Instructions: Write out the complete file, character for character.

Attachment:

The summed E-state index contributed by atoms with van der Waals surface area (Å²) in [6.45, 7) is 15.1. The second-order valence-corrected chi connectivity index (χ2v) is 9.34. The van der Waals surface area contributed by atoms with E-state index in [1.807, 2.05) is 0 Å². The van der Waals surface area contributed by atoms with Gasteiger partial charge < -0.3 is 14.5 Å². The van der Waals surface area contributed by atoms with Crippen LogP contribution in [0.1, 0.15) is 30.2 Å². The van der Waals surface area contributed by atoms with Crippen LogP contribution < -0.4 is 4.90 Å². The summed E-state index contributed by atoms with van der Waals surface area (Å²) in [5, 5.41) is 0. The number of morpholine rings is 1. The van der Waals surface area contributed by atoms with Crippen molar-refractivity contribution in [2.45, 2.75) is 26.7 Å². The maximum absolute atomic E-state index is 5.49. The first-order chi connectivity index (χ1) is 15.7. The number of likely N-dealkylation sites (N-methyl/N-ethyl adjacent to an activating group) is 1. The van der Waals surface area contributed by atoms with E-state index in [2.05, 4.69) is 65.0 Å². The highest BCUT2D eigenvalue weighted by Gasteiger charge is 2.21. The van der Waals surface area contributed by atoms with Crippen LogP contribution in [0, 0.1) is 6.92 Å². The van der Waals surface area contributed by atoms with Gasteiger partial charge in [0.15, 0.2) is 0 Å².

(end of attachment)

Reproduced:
The summed E-state index contributed by atoms with van der Waals surface area (Å²) in [6.45, 7) is 15.1. The second-order valence-corrected chi connectivity index (χ2v) is 9.34. The van der Waals surface area contributed by atoms with E-state index in [1.807, 2.05) is 0 Å². The van der Waals surface area contributed by atoms with Gasteiger partial charge < -0.3 is 14.5 Å². The van der Waals surface area contributed by atoms with Crippen LogP contribution in [0.1, 0.15) is 30.2 Å². The van der Waals surface area contributed by atoms with Crippen LogP contribution < -0.4 is 4.90 Å². The summed E-state index contributed by atoms with van der Waals surface area (Å²) in [5, 5.41) is 0. The number of morpholine rings is 1. The van der Waals surface area contributed by atoms with Crippen molar-refractivity contribution in [2.45, 2.75) is 26.7 Å². The maximum absolute atomic E-state index is 5.49. The first-order chi connectivity index (χ1) is 15.7. The number of likely N-dealkylation sites (N-methyl/N-ethyl adjacent to an activating group) is 1. The van der Waals surface area contributed by atoms with E-state index in [2.05, 4.69) is 65.0 Å². The highest BCUT2D eigenvalue weighted by Gasteiger charge is 2.21. The van der Waals surface area contributed by atoms with Crippen LogP contribution in [0, 0.1) is 6.92 Å². The van der Waals surface area contributed by atoms with Gasteiger partial charge in [0.15, 0.2) is 0 Å².